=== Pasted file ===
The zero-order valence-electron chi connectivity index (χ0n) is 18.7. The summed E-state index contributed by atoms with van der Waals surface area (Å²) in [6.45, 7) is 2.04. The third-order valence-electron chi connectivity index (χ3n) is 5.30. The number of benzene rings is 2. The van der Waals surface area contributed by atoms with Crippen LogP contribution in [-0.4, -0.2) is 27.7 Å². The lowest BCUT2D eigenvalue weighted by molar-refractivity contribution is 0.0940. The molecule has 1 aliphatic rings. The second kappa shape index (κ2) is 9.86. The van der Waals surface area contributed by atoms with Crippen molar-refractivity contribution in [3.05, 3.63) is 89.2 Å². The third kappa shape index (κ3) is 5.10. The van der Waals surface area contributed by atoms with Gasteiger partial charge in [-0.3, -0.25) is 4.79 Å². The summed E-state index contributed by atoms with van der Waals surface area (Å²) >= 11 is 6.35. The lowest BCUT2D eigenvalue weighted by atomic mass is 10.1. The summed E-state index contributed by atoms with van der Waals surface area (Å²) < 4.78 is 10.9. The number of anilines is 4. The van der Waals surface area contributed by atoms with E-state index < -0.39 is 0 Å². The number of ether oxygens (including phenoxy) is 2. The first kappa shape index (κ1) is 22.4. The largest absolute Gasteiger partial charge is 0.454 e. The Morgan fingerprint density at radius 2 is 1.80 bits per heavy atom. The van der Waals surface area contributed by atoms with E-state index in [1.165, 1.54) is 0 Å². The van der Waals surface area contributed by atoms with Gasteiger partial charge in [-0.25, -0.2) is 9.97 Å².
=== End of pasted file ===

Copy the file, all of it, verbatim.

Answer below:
The zero-order valence-electron chi connectivity index (χ0n) is 18.7. The summed E-state index contributed by atoms with van der Waals surface area (Å²) in [6.45, 7) is 2.04. The third-order valence-electron chi connectivity index (χ3n) is 5.30. The number of benzene rings is 2. The van der Waals surface area contributed by atoms with Crippen LogP contribution in [-0.4, -0.2) is 27.7 Å². The lowest BCUT2D eigenvalue weighted by molar-refractivity contribution is 0.0940. The molecule has 1 aliphatic rings. The second kappa shape index (κ2) is 9.86. The van der Waals surface area contributed by atoms with Crippen molar-refractivity contribution in [3.05, 3.63) is 89.2 Å². The third kappa shape index (κ3) is 5.10. The van der Waals surface area contributed by atoms with Gasteiger partial charge in [-0.3, -0.25) is 4.79 Å². The summed E-state index contributed by atoms with van der Waals surface area (Å²) >= 11 is 6.35. The lowest BCUT2D eigenvalue weighted by atomic mass is 10.1. The summed E-state index contributed by atoms with van der Waals surface area (Å²) < 4.78 is 10.9. The number of anilines is 4. The van der Waals surface area contributed by atoms with E-state index < -0.39 is 0 Å². The number of ether oxygens (including phenoxy) is 2. The first kappa shape index (κ1) is 22.4. The largest absolute Gasteiger partial charge is 0.454 e. The Morgan fingerprint density at radius 2 is 1.80 bits per heavy atom. The van der Waals surface area contributed by atoms with E-state index in [1.165, 1.54) is 0 Å². The van der Waals surface area contributed by atoms with Gasteiger partial charge in [-0.25, -0.2) is 9.97 Å².